Heritage properties:


Church of San Giovanni

San Giovanni, the Palace Church used by the royal court in the early Longobard period, later became a Monastic worship centre. It had originally dedicated solely to John the Baptist, and was later dedicated also to John the Evangelist, and is first mentioned in a document dating from 830 A.D., when its domains bordered with those of the Monastery of Santa Maria.

The  plant and the façade of San Giovanni


At a later date the Church was incorporated into the Monastic complex, at the time in which Berengarius I°allowed the Western section of the Gastaldaga to be given over to the Monastery for its enlargement, either in 889-890 A.D. (the third year of his reign as King) or in 917-918 (the third year of his reign as Emperor).

The research of Hjilmar Torp indicates that the original building consisted of a small rectangular building ending with a flat wall with no apse; as in the case of the Tempietto nearby, the presbyterial area was emphasized by a slightly raised floor and a narrower width compared to the hall. A rectangular atrium was situated, or was probably leaned against the façade during Early Middle Ages, as proved by documentary evidence from recent excavations and survey.

San Giovanni and an interior view

The area of the excavations

The sculptural elements belonging to this phase are the following: a lunette decorated with peacocks facing each other among floral motifs, an architrave with a frieze showing lambs bearing crosses, which can be dated to the end of the 6th and the beginning of the 7th century, and finally a series of artefacts belonging to the burials of Longobard nobles, discovered here in 1751; among these are a small golden cross and a beautiful golden disc bearing the figure of a stag, dating to the first half of the 7th century.


This evidence points to the fact that around that time the Church of San Giovanni represented a privileged burial place for the Longobard aristocracy, which would explain its location close to the royal court.

The Church’s importance throughout Longobard nomination – and after its demise – is proved by the many sculptures dating from the 8th century or to the Carolingian period, which relate to later work carried out to embellish its interior decoration.

Scheme of the building phases of the church to be read on the façade

The Church was placed immediately to the south-east of the Tempietto, and its architectural appearance today is the result of continual remodelling during medieval and renaissance times. It comprises of a large rectangular hall with a deep semi-circular apse facing east.

The 2008 excavations in the courtyard behind the apse of San Giovanni - which are still visible and can be visited by the public - brought to light an additional place of worship with an apse at its eastern end, and which was built within the area of some earlier rooms with mosaic floors. The enclosures of those earlier spaces have been preserved because they include evidence that a more recent crushed earthenware floor was laid inside the semicircular perimeter of the new apse, and also continued outside, creating a sort of usable space beyond the apse.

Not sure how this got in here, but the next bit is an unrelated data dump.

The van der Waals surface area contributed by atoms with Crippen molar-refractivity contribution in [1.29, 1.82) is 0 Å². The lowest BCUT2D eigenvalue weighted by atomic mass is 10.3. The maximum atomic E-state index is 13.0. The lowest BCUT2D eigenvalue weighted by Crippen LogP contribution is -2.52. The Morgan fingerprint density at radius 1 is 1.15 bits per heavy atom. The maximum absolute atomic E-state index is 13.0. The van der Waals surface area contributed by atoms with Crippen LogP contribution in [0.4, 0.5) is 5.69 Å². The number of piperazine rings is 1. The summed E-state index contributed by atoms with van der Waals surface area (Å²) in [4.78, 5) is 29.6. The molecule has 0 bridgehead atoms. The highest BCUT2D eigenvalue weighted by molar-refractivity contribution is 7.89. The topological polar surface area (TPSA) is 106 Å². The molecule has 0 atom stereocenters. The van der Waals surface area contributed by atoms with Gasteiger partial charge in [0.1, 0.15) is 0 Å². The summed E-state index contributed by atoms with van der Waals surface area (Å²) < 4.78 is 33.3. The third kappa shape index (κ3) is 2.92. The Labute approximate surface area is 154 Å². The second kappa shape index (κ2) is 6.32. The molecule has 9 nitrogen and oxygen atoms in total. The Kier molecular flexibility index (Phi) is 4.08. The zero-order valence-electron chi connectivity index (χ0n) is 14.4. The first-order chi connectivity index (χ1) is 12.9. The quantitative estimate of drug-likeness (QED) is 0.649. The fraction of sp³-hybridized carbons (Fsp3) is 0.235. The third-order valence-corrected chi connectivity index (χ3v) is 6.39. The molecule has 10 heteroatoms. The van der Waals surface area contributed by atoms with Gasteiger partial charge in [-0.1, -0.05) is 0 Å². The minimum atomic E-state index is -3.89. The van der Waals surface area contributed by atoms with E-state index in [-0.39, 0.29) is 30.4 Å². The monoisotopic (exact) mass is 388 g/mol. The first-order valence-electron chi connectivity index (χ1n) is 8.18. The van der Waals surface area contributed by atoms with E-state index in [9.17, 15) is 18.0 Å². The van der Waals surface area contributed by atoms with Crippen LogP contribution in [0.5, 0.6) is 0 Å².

Burials discovered in the courtyard behind the apse

Within the space to which the apse was attached, and whose perimeter walls have not been found, were found the remains of a brick-built depression paved with marble slabs, and whose sides were finished in a crushed earthenware mortar.

It is possible that this depression, of which only the eastern side has been preserved, but which lines up with the centre of the apse and appears to have been hexagonal in shape, was a baptismal font.
It appears to have been at a lower level than the original floor, and to have had two or three steps down, for access.
And it is very suggestive to note that the perimeter size of this depression is the same as that of a small hexagonal arched arcade for a baptisimal font, preserved in the Archaeological Museum, whose workmanship can be associated with that of the workshops that made the coronation for the Cathedral baptismal font (Tegurium), commissioned by the Patriarch Callixtus and sculpted in the second quarter of the 8th century. It is also likely that this arched arcade, a decorative feature found on many other early baptismal fonts, was part of the font used by the royal court.

Within the Longobard Gastaldaga, the complex of the Church of San Giovanni probably therefore also included, right from the beginning, a baptistery standing east of the Church and apparently connected to it. This would have been more than justified by the importance of the location, which was the traditional place of worship for the Longobard nobility of Cividale, and may also have initially been specifically associated with the adhesion of the Longobards to Arian christianity.